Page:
• extinction;
  • PVA;
  • simulation model;
  • Crustaceae;
  • global warming;
  • invertebrate;
  • flooding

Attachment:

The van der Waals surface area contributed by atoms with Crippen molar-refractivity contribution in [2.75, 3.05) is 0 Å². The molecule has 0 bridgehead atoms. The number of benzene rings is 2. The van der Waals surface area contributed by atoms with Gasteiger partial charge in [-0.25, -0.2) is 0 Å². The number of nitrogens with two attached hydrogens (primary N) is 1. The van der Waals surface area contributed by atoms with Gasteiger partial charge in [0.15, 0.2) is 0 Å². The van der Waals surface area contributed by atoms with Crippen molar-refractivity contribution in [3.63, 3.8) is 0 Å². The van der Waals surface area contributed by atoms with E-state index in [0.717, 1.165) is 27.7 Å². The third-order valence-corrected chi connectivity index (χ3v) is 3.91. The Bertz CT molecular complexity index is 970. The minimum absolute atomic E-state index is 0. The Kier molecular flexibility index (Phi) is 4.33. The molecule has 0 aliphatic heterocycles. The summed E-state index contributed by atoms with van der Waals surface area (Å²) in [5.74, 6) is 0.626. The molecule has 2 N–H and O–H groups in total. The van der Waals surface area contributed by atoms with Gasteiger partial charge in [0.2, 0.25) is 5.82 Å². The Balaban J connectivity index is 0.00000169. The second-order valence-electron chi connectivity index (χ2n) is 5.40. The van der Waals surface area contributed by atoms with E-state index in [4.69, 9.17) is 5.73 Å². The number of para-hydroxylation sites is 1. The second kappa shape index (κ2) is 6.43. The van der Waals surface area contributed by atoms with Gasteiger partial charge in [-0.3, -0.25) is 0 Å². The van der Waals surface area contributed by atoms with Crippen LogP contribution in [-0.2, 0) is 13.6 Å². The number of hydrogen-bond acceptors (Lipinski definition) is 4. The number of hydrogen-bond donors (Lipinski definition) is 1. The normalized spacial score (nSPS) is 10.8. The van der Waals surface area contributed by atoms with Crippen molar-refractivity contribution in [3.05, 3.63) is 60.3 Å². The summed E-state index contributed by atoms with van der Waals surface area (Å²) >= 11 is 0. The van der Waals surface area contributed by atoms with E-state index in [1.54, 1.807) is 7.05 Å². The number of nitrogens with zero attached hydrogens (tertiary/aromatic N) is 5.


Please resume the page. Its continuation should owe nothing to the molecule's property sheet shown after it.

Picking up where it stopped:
The noble crayfish Astacus astacus L. is a threatened freshwater invertebrate. Many of the remaining populations are isolated and there is considerable concern that diseases and the increased frequency of flooding events may drive these remnant populations to extinction. We performed a population viability analysis for a typical isolated noble crayfish population. We quantified the extinction risk by the mean time to extinction within 1000 years for several scenarios (flooding events, restocking of adults). For a set of parameters derived from field estimates, we estimated the mean time to extinction to be 240 years. However, the median was only 80 years. Multiple sensitivity analysis by logistic regression revealed that spawning probability, juvenile and adult mortality were the important parameters for the survival of the population. The mean time to extinction decreased with increasing frequency of floodings. This is alarming, considering the magnitude of the effect and the expectation of an increasing number of floodings with global warming. Restocking, however, was found to have only a minor effect on the mean time to extinction. Overall, our simulations suggested that for the long-term and self-sustaining survival of the noble crayfish, particularly where they remain isolated, we have to improve the extent and quality of habitats. Nevertheless, additional measures are necessary, especially the removal of dispersal barriers to allow some exchange of individuals between populations. However, this also calls for a control of invasive crayfish species.